Author Topic: What do Americans really think about Canadian/EU health-care?  (Read 4202 times)

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Millionaire Maria

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Re: What do Americans really think about Canadian/EU health-care?
« Reply #60 on: October 30, 2013, 01:45:13 AM »
Until recently, I lived in a very (and I mean VERY) remote part of Canada. The health care that my family and I received there was exceptional. I gave birth twice in the "local" hospital (it was 138 km away) and although we are done growing our family, if I was to ever have another baby, I would return to said remote area for the birth.

My doctor was very popular, but we were never told we couldn't see him. We may have had to wait an hour or so, but we could always get in. And he always took his time. I never felt rushed. The nursing care that I received after giving birth was amazing. We have had several referrals to specialists. As we are young, healthy people dealing with non urgent issues, I can't really comment on the wait time. It seemed reasonable to me, but nothing required time off work.

In the last several years, we have dealt with plastic surgery, pediatricians, lactation consultants, public health nurses, ambulance, nurse practitioners, depression, birth, check ups, ear infections, birth control, plantar warts, and sinus infections. We have never paid anything beyond taxes for these things.   

I did have a beloved grandfather who had a heart condition. He has since past. I remember, specifically my grandmother, talking about how unfair it was that he had to wait so long for surgery when they were willing to pay for private care. For the record, he got his surgery in plenty of time and had many happy years before succumbing to his condition in an unpreventable way. It broke my heart to hear my grandmother speak this way, but I still thought that she was wrong. I've no doubt that Grandpa had to wait because other peoples' Grandpas needed surgery too. And my loved one's ability to pay out of pocket for it didn't make him more deserving of life.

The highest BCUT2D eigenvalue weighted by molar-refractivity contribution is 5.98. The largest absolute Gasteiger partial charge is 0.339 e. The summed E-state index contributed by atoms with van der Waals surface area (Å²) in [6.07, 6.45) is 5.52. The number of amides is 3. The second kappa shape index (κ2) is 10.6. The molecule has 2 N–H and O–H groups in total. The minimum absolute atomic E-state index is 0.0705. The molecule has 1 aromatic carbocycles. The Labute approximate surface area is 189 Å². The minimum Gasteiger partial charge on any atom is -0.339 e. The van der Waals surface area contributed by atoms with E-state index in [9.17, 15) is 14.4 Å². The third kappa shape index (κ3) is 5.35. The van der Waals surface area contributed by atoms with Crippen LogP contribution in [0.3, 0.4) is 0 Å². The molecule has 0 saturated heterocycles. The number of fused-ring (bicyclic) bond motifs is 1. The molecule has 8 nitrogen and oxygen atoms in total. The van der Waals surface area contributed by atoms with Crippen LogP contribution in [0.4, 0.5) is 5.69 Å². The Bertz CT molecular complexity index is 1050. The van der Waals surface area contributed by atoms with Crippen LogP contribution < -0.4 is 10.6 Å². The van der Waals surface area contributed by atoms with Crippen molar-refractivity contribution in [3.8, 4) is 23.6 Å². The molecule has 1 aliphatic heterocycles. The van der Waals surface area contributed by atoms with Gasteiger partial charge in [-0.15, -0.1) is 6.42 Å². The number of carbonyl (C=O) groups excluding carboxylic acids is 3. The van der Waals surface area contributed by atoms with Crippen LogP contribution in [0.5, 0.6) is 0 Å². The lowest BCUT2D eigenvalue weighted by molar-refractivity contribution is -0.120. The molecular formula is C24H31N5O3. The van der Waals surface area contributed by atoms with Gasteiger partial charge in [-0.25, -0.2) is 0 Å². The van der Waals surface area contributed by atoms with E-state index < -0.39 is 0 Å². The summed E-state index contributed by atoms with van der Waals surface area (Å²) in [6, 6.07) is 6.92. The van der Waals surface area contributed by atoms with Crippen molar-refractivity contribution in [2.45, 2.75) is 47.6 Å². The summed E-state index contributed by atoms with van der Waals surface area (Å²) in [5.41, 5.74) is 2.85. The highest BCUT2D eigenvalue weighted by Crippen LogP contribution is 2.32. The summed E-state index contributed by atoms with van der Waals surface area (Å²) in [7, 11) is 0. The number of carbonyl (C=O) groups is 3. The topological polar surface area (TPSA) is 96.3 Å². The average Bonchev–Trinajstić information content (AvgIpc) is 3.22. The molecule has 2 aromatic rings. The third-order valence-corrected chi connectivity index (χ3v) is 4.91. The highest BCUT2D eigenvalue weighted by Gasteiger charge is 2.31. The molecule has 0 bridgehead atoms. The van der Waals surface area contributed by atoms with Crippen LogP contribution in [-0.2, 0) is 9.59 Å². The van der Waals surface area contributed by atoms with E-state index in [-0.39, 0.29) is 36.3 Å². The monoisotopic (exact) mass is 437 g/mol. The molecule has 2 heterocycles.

That story doesn't mean that the Canadian system doesn't need improvement. As a privileged person, I don't feel that I'm in a position to say what those improvements should be. But I can honestly say, as a person who has been using the system for 28 years, and is related to many people of all ages and afflictions, including my two precious children, I would not trade our Canadian health care system for the American one. I would not do it.
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dirtyweasel

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Re: What do Americans really think about Canadian/EU health-care?
« Reply #61 on: October 30, 2013, 06:57:59 AM »
US resident here:

I've heard a lot of good things about Canadian healthcare including low co-pays, health coverage not being affected by employment and no lifetime limits or pre-existing condition exclusions.  I've also heard that if you want a supplemental plan for extra coverage you can get one which I think is really great.

I think that's why I'm excited for the Affordable Health Care Act (aka Obamacare) to go through because I hope it's successful in helping people out.  My mom is a 58 year old unemployed widow who can only get health insurance through the private market because her unemployment benefits ran out.  She pays $750 a month for cruddy health insurance and doesn't qualify for government assistance because she receives "too much" money from my dad's pension (Ha!).  When we were finally able to log onto the new healthcare website it estimated that she would pay something like $175 a month in insurance with the new plan.



Margo

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Re: What do Americans really think about Canadian/EU health-care?
« Reply #62 on: October 30, 2013, 06:58:49 AM »